The wave of lending for commercial real estate development that arose after the 2008 financial meltdown is secured by offices, shopping centers, multifamily and industrial properties all over the US. But worries about regulatory pressure intended to tamp down systemic risk — risk of the same kind that caused 2008 — are sparking concerns that a wave of refinancing made necessary by closer looks at underwriting standards could cause a new crisis in lending.
The Joint Regulatory Statement of December ’15
In December of last year, the Federal Reserve set the stage for placing CRE lending under a microscope. In a press release named “Statement on Risk Management in Commercial Real Estate Lending” (download full PDF here), federal regulators had this to say about CRE lending:
The agencies have observed that many CRE asset and lending markets are experiencing substantial growth, and that increased competitive pressures are contributing significantly to historically low capitalization rates and rising property values. [Footnote 2 – For example, between 2011 and 2015, multi-family loans at insured depository institutions increased 45 percent and comprised 17 percent of all CRE loans held by financial institutions, and prices for multi-family properties rose to record levels while capitalization rates fell to record lows. Sources: Consolidated Reports of Condition and Income, Costar Property Price Index, and CBRE. End of Footnote 2.] At the same time, other indicators of CRE market conditions (such as vacancy and absorption rates) and portfolio asset quality indicators (such as non-performing loan and charge-off rates) do not currently indicate weaknesses in the quality of CRE portfolios. Influenced in part by the continuing strong demand for such credit and the reassuring trends in asset-quality metrics, many institutions’ CRE concentration levels have been rising.
The agencies’ examination and industry outreach activities have revealed an easing of CRE underwriting standards, including less-restrictive loan covenants, extended maturities, longer interest-only payment periods, and limited guarantor requirements. The agencies also have observed certain risk management practices at some institutions that cause concern, including a greater number of underwriting policy exceptions and insufficient monitoring of market conditions to assess the risks associated with these concentrations.
Regulators advise that lenders review their portfolios and “maintain risk management practices and capital levels commensurate with the level and nature of their CRE concentration risk.”
Wave of Refi?
A topic of concern in the wake of regulatory scrutiny is the extra burden placed upon lenders causing a credit crunch as banks struggle to comply with new capital requirements and more stringent underwriting standards. Some, like Morgan Stanley’s analyst Richard Hill, quoted in Bloomberg, believe that the new standards will affect smaller banks unduly. “”Given [regulators’] increasing concern about banks with high CRE exposures and years of loosening underwriting standards, we see a scenario where the most exposed banks will be unable to satisfy the CRE market’s financing needs.” he said.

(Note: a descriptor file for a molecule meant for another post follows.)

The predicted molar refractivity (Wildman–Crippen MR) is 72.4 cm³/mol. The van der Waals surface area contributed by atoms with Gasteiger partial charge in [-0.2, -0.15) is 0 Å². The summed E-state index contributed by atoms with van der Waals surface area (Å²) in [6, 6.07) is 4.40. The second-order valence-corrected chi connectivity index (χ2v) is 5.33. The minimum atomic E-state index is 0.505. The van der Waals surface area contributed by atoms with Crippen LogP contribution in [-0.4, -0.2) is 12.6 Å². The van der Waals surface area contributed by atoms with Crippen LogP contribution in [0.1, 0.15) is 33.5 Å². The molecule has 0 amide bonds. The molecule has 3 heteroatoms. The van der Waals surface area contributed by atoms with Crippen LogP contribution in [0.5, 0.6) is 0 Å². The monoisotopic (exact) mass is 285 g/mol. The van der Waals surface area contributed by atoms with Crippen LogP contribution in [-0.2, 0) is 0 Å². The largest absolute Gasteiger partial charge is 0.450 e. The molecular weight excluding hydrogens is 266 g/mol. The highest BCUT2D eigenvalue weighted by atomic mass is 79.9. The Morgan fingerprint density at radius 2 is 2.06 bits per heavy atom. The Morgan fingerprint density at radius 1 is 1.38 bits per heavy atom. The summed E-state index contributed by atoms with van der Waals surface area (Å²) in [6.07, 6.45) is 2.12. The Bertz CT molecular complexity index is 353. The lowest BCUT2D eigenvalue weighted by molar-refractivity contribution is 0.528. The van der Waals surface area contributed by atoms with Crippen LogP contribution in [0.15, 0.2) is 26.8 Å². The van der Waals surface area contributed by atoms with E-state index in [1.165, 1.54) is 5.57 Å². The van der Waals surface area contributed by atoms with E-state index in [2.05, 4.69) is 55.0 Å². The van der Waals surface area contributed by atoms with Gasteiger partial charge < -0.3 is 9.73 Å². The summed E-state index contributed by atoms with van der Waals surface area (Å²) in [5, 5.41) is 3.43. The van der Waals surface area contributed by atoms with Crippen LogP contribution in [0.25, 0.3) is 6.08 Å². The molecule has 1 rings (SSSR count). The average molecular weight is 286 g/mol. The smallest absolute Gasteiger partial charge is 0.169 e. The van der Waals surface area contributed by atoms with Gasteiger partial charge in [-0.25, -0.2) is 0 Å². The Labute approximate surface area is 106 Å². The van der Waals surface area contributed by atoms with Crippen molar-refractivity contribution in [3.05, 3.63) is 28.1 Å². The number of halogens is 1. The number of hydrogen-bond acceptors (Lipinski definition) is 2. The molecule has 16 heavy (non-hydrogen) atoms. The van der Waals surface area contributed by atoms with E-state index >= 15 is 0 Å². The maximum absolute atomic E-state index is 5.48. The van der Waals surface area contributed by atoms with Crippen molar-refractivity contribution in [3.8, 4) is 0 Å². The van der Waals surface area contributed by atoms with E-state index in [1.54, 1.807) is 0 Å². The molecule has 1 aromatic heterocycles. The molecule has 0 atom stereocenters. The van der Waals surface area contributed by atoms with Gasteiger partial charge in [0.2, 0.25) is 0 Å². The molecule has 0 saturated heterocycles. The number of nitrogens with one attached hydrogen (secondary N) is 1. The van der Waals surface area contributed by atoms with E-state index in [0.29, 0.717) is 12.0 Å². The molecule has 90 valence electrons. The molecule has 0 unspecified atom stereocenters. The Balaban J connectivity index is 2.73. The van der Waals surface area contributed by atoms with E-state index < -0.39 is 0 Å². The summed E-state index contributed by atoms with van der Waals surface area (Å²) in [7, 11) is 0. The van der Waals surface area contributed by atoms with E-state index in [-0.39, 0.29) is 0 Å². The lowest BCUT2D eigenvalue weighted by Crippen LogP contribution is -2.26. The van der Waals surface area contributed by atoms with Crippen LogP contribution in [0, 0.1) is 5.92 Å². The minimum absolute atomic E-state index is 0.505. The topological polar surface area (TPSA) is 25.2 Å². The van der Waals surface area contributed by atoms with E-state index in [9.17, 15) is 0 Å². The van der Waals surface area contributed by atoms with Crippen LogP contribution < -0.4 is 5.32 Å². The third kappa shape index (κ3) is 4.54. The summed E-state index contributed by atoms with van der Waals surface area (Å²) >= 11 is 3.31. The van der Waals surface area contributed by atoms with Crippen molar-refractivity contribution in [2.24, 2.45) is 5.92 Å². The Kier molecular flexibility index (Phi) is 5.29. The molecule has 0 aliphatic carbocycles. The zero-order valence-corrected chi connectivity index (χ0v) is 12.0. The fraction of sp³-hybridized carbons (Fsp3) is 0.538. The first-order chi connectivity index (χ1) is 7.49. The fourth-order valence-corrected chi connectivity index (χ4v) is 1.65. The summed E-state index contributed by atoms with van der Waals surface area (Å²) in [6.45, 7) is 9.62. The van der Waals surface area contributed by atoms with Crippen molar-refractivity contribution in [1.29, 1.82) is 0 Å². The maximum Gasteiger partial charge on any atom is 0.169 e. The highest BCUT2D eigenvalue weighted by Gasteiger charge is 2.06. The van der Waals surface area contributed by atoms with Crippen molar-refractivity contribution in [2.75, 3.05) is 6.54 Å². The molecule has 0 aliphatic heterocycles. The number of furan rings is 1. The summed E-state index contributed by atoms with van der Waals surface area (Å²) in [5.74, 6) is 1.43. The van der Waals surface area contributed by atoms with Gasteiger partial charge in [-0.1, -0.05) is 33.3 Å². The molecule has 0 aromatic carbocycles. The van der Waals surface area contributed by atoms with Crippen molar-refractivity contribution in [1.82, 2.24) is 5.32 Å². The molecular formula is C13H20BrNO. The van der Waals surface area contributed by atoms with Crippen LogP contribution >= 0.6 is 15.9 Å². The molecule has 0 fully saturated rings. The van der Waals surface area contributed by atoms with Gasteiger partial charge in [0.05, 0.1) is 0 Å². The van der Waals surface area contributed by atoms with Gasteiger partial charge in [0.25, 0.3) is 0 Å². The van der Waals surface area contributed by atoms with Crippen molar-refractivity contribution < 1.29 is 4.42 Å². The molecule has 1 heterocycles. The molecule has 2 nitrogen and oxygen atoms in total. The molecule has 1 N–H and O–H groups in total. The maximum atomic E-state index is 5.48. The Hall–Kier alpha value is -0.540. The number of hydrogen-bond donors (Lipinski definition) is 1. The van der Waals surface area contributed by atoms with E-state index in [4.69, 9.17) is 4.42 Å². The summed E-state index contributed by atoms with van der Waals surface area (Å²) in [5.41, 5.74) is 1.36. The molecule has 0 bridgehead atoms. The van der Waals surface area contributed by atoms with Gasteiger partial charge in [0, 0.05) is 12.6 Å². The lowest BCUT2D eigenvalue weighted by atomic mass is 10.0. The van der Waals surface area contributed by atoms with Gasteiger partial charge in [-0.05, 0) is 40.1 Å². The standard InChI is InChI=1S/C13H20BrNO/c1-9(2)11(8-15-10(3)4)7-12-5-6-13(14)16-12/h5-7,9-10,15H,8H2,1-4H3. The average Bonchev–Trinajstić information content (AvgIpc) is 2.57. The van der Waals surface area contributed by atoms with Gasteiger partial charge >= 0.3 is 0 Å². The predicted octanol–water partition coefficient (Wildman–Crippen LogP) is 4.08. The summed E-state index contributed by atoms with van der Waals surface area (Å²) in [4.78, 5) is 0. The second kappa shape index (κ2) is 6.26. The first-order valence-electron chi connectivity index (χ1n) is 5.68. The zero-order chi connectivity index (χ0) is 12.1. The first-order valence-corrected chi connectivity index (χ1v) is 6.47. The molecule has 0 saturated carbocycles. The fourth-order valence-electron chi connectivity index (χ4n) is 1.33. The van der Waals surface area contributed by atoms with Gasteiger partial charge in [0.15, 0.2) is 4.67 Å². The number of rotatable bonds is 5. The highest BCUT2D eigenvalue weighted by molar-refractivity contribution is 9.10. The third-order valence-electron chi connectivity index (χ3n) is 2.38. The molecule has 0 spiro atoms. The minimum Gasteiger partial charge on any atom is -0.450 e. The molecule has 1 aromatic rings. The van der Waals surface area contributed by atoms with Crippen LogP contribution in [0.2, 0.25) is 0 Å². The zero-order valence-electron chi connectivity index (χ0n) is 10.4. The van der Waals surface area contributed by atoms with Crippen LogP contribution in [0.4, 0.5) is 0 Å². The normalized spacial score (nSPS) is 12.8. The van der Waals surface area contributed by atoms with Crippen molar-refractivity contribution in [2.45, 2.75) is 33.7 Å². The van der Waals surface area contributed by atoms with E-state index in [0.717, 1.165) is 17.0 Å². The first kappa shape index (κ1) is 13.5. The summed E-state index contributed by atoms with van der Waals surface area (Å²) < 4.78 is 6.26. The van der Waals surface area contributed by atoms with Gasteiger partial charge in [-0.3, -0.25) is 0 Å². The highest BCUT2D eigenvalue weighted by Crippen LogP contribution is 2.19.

Here Hill references the smaller banks — much smaller than Morgan Stanley with its 60,000 employees operating in 42 countries — characterizing them as “stepping into the void” left by a decline in bond issuances, aka commercial mortgage backed securities, which Hill says have declined to levels not seen in a decade. The small bank’s exposure to CRE, according to Hill, places them on a collision course with imposed federal standards, leaving the smaller banks outgunned in a regulatory fight.
One Writer’s Thought
In my experience, it’s not common to find the voice of a huge bank worrying much about the fate of smaller banks, even in the wake of regulatory adjustments. Such a position suggests that reading between the lines is called for. Is Morgan’s harrumphing here about how heightened lending standards will affect smaller banks really a backdoor sales pitch to hype its own CMBS offerings or its own refi absorption potential? Is it grist for the mill against how heightened standards will burden Wall Street? Or is it what it appears: a reasoned observation of the entire sector’s capital allocation ecosystem?
Time may tell.
Recent new store layouts at Target are leading some to ask: has the big box retail model finally come full circle, understanding that the local retail flavor and small operations it so often replaced might be the secret sauce it needs to survive?
The average size of a Target store has fallen, possibly for the first time in the company’s history. The New York Post reports:
With 20 smaller stores already open, the Minneapolis-based chain expects to roll out 14 more this year — including one in the New York City neighborhood of Forest Hills, Queens, which will open on Wednesday.
The store is 21,000 square feet.
There will be only one large-format store opened in 2016.
As a result, the average size of a Target store fell last year — to 133,700 square feet — for probably the first time in its history.
The store in Forest Hills, along a busy commercial strip, opened in a space previously occupied by a Barnes & Noble.